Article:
A four-dimensional variational data assimilation system consisting of a three-dimensional time-dependent cloud model with both liquid and ice phase microphysics parameterization was used to assimilate radar data into a cloud model. Data of a severe thunderstorm observed during the Cooperative Huntsville Meteorological Experiment project were assimilated and results compared to a conventional analysis. The analysis system was able to retrieve all the prominent features of the storm, but differed in some of the details. However, the consistency of this retrieval dataset lent credence to the results. It was found that the algorithm was very sensitive to several coefficients in the microphysical and turbulence parameterizations. Simulations proved to be unable to reproduce the evolution of the observed storm even with parameterization coefficients set at values that produce reasonable storm evolutions. This result has implications for short-range forecasting of convective events. Such forecasts require initial fields that currently can only be derived from observations such as used in this study. The problems with assimilating radar observations point to additional work to design parameterizations that allow models to more accurately simulate actual observed storms.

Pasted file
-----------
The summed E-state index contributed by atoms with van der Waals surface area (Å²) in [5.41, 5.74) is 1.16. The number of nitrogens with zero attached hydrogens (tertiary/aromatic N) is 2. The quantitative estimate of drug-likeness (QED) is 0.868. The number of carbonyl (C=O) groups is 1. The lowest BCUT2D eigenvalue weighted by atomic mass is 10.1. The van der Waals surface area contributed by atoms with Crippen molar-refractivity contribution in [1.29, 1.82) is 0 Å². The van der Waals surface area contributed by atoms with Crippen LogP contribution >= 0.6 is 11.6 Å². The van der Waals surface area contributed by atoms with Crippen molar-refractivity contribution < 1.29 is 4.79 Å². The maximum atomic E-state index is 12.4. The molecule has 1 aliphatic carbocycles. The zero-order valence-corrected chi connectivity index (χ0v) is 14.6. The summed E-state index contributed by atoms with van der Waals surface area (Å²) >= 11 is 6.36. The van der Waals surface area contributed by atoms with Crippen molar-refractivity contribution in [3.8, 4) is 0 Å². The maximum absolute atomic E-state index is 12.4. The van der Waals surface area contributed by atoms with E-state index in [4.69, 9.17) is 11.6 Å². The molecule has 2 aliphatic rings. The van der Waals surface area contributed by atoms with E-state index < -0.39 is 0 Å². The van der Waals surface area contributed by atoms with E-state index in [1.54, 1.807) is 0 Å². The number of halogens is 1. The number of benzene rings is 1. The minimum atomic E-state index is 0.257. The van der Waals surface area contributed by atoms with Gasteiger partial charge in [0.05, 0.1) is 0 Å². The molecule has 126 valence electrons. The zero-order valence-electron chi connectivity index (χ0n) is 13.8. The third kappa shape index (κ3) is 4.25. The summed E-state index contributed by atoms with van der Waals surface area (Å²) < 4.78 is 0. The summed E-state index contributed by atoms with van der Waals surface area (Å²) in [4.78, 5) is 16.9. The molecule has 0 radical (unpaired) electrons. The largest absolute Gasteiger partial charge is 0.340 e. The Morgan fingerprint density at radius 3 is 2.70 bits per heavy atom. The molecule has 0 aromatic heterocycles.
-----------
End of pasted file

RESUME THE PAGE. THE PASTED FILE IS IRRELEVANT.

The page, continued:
|Original language||English (US)|
|Number of pages||22|
|Journal||Journal of the Atmospheric Sciences|
|State||Published - Jan 15 2000|
All Science Journal Classification (ASJC) codes
- Atmospheric Science